Golden moments

PUBLISHED : Sunday, 22 July, 2012, 12:00am
UPDATED : Sunday, 22 July, 2012, 12:00am


It's not clear who 'invented' the chip (aka the French fry and the pomme frite). Many countries lay claim to being the first, but it's possible that cutting potatoes into long, slender pieces and deep-frying them is a method that people in several parts of the world came up with independently, because it is fast and efficient, needing little fuel.

What is clear, though, is that they're extremely popular, even if there are wildly varying ideas on what makes the perfect fried potato. Some people like them matchstick thin and fried until they're crisp throughout while others prefer big, fat chips that are crisp on the outside and soft within. Should they be cooked in oil, animal fat (duck fat is currently popular) or - horrors! - should they be oven fries? What potatoes work best? Then there are arguments about what they should be served with - salt only? Ketchup, vinegar or mayonnaise? Gravy and cheese curds?

While making fries is easy, making good ones is not. Most people agree that no matter the style, the fry should have a crisp exterior. The problem is that potatoes are moist, and where you have moisture, you have sogginess. When the raw potato is dropped into the hot fat, it crisps up the exterior, but the crispness is lost because the moisture from within the potato creates steam, which softens the crust.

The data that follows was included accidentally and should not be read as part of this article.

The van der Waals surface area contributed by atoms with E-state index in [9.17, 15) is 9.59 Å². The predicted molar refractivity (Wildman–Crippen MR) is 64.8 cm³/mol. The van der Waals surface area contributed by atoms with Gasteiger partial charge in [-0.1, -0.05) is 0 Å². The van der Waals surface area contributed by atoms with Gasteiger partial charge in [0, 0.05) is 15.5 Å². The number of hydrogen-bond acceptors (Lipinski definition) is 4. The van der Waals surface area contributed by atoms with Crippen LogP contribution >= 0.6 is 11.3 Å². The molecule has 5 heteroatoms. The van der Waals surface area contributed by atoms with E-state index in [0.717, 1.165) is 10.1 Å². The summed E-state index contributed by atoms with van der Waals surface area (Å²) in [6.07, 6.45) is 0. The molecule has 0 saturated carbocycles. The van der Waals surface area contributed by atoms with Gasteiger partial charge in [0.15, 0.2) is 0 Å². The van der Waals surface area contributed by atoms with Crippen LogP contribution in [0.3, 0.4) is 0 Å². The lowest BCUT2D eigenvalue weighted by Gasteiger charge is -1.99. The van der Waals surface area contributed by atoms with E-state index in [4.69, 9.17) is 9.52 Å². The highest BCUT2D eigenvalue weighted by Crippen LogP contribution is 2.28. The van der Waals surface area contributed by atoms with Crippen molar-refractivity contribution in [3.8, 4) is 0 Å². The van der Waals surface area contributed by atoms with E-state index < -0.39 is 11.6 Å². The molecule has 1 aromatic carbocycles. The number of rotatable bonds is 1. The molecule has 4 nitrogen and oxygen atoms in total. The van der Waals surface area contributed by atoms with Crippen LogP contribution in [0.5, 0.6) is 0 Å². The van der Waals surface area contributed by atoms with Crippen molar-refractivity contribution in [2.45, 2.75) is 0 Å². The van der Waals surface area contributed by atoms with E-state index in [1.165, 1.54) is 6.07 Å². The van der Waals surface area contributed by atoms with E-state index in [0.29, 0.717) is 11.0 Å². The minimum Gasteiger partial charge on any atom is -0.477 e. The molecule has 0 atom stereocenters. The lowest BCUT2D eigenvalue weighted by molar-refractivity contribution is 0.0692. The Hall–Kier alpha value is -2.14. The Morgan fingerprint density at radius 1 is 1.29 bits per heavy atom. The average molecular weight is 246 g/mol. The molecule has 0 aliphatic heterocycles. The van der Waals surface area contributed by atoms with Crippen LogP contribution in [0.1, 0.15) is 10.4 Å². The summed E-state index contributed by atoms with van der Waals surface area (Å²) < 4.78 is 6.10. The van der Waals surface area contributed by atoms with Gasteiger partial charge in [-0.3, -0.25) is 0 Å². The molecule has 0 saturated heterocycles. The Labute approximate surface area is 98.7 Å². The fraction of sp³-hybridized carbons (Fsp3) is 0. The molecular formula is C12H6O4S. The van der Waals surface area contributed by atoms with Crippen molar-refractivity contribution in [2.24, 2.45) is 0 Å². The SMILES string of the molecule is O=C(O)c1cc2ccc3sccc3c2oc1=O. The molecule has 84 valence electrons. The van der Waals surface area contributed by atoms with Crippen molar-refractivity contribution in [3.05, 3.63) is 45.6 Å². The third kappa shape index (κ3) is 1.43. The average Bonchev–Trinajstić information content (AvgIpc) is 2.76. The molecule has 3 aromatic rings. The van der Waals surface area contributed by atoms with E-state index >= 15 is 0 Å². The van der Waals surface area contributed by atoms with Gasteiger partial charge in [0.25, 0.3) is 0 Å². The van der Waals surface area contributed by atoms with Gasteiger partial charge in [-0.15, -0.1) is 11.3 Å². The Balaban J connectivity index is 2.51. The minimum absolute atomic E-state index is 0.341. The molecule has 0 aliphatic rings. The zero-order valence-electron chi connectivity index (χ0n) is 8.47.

Some cooks say the potatoes should be simmered in water until they're almost cooked, others advocate soaking the raw potatoes in ice water. Then there are Heston Blumenthal's triple-cooked fries - blanched then frozen, fried then frozen, then fried again - which can be time consuming. Joel Robuchon's cold-oil method involves slicing the potatoes, patting them dry, then placing them in a pan of room-temperature oil and turning on the heat. With this method, which takes about 20 minutes, the potatoes cook evenly, and by the time they reach normal frying temperature (about 180 degrees Celsius), the exterior is crisp and stays crisp. This isn't really feasible for restaurants because it takes too long, and they'd need to start with cool oil each time.

With so much to consider, it's no wonder so many restaurant rely on frozen fries.